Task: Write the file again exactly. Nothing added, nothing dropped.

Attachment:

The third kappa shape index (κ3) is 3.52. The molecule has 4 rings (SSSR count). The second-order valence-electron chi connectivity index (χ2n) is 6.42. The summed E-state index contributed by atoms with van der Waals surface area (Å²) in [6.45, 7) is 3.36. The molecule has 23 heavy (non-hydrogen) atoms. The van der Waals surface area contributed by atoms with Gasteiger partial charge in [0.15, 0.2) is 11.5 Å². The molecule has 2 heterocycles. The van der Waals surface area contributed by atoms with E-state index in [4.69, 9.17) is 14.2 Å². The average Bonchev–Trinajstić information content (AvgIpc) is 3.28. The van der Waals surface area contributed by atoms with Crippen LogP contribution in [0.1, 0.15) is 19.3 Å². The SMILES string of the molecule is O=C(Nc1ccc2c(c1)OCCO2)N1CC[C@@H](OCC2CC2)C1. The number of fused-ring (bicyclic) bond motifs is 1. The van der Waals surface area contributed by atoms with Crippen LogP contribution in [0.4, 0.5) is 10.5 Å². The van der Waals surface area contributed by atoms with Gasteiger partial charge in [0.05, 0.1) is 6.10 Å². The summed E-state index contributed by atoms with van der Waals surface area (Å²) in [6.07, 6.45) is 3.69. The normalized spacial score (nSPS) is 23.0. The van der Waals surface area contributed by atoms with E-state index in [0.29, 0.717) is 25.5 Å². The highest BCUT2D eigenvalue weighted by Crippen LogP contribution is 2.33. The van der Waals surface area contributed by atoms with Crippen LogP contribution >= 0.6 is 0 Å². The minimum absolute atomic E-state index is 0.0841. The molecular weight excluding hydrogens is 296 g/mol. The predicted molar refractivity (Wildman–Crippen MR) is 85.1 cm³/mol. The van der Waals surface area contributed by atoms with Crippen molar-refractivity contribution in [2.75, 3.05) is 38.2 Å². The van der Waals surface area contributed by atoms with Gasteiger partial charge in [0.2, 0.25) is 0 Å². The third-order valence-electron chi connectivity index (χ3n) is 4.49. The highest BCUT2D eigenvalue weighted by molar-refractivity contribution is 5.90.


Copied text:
The third kappa shape index (κ3) is 3.52. The molecule has 4 rings (SSSR count). The second-order valence-electron chi connectivity index (χ2n) is 6.42. The summed E-state index contributed by atoms with van der Waals surface area (Å²) in [6.45, 7) is 3.36. The molecule has 23 heavy (non-hydrogen) atoms. The van der Waals surface area contributed by atoms with Gasteiger partial charge in [0.15, 0.2) is 11.5 Å². The molecule has 2 heterocycles. The van der Waals surface area contributed by atoms with E-state index in [4.69, 9.17) is 14.2 Å². The average Bonchev–Trinajstić information content (AvgIpc) is 3.28. The van der Waals surface area contributed by atoms with Crippen LogP contribution in [0.1, 0.15) is 19.3 Å². The SMILES string of the molecule is O=C(Nc1ccc2c(c1)OCCO2)N1CC[C@@H](OCC2CC2)C1. The number of fused-ring (bicyclic) bond motifs is 1. The van der Waals surface area contributed by atoms with Crippen LogP contribution in [0.4, 0.5) is 10.5 Å². The van der Waals surface area contributed by atoms with Gasteiger partial charge in [0.05, 0.1) is 6.10 Å². The summed E-state index contributed by atoms with van der Waals surface area (Å²) in [6.07, 6.45) is 3.69. The normalized spacial score (nSPS) is 23.0. The van der Waals surface area contributed by atoms with E-state index in [0.29, 0.717) is 25.5 Å². The highest BCUT2D eigenvalue weighted by Crippen LogP contribution is 2.33. The van der Waals surface area contributed by atoms with Crippen LogP contribution >= 0.6 is 0 Å². The minimum absolute atomic E-state index is 0.0841. The molecular weight excluding hydrogens is 296 g/mol. The predicted molar refractivity (Wildman–Crippen MR) is 85.1 cm³/mol. The van der Waals surface area contributed by atoms with Crippen molar-refractivity contribution in [2.75, 3.05) is 38.2 Å². The van der Waals surface area contributed by atoms with Gasteiger partial charge in [0.2, 0.25) is 0 Å². The third-order valence-electron chi connectivity index (χ3n) is 4.49. The highest BCUT2D eigenvalue weighted by molar-refractivity contribution is 5.90.